The other two books are new: his first novel, and a diary of 1996. The novel, Scratch an Actor, ("and you'll find an actress" is the other half of that Dorothy Parker quotation) is a backstage chronicle set in Coronation Year, full of showbiz gossip for which a fictional background has been chosen as Sherrin's only alternative to the libel suits.
But let's not forget that Sherrin's first great partner, Caryl Brahms, gave him a sharp training in the art of the comic theatrical novel and, 40 years later, her master-class has paid off. Sherrin has a precise wit and an invaluable green room recall: the ghosts of the Redgraves (notably Sir Michael's father Roy) and the shadows of Gielgud and many other Shaftesbury Avenue figures from the Fifties hover about this story of an actor-manager trying to cobble together a musical out of Wilde's An Ideal Husband.
But Scratch An Actor is more than just a fictional recycling of green room gossip: Sherrin is sharp enough to come up with a plot all his own, only using other people's half-told tales when they genuinely fit his narrative. All in all, this is one of the best comic novels of the theatre I've read, and just about the most accurate.
His diary, surprisingly for so careful a chronicler of stage stories, is sometimes a little less meticulous; some appalling proof reading gives us mis-spellings of Noel Willman, Benn Levy and George Stiles and a lengthy story about Paul Scofield and Gladys Cooper in The Holly & The Ivy might work better if either of them had ever appeared in it, together or separately: the play in question here was, ironically, Wynyard Brown's A Question of Fact.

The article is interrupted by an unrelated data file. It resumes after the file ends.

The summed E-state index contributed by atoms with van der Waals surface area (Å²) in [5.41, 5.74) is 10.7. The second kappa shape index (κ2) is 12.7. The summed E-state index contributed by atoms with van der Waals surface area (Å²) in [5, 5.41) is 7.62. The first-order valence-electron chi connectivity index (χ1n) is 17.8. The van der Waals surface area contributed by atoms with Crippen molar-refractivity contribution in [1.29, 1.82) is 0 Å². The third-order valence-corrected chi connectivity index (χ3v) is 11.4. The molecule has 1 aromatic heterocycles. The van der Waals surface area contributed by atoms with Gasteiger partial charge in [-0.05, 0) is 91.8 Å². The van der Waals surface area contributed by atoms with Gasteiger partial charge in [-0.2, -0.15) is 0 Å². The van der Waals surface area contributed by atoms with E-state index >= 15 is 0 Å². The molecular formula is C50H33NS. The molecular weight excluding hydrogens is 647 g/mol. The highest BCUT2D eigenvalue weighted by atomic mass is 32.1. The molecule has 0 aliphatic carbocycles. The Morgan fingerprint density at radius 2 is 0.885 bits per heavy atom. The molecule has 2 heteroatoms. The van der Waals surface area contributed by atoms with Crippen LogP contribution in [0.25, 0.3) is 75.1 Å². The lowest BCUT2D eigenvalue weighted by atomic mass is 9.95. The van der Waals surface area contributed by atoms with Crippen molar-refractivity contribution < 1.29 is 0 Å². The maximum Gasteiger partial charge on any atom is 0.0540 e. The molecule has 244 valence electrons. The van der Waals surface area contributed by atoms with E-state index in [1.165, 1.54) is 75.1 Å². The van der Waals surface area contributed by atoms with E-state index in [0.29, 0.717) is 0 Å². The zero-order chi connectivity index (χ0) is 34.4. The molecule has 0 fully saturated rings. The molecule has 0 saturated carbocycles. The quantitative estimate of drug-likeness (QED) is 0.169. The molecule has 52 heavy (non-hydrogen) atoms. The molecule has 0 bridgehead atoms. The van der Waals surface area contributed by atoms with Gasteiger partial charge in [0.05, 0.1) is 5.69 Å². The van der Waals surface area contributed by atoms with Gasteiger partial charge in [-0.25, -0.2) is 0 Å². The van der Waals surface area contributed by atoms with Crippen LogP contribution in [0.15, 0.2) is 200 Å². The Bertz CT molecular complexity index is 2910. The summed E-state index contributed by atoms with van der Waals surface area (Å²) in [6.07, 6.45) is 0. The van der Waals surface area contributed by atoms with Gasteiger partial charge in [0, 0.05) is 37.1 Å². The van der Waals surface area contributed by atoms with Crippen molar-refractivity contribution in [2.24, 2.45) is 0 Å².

On the upside, we get some wonderful examples of Ned's quixotic ebullience, the unbelievable information that Anne Ziegler and Webster Booth once starred in the South African Who's Afraid of Virginia Woolf, and a daily log of footlights, first nights and other frolics which will be of infinite value to any 21st-century social historian trying to assess what it was like to be around the West End in the late 90s. Like Agate's Egos, the Sherrin diaries deserve to run into at least nine or ten volumes, so full are they of great gossip and surprising revelation: Ned here outs himself with commendably casual references to "feasting with panthers" (as Wilde always described his gay encounters) but he is closer to Chips Channon than Alan Clark in his private priorities. A good party, a good play, a good meal and only then, perhaps, a bit of the other.
It would have taken most of us five years to get through a diary like this and remain as buoyant at the end of it: and Sherrin is 65 and comes from a farm in Somerset, almost the only facts you won't discover in this revealing chronicle.Reuse content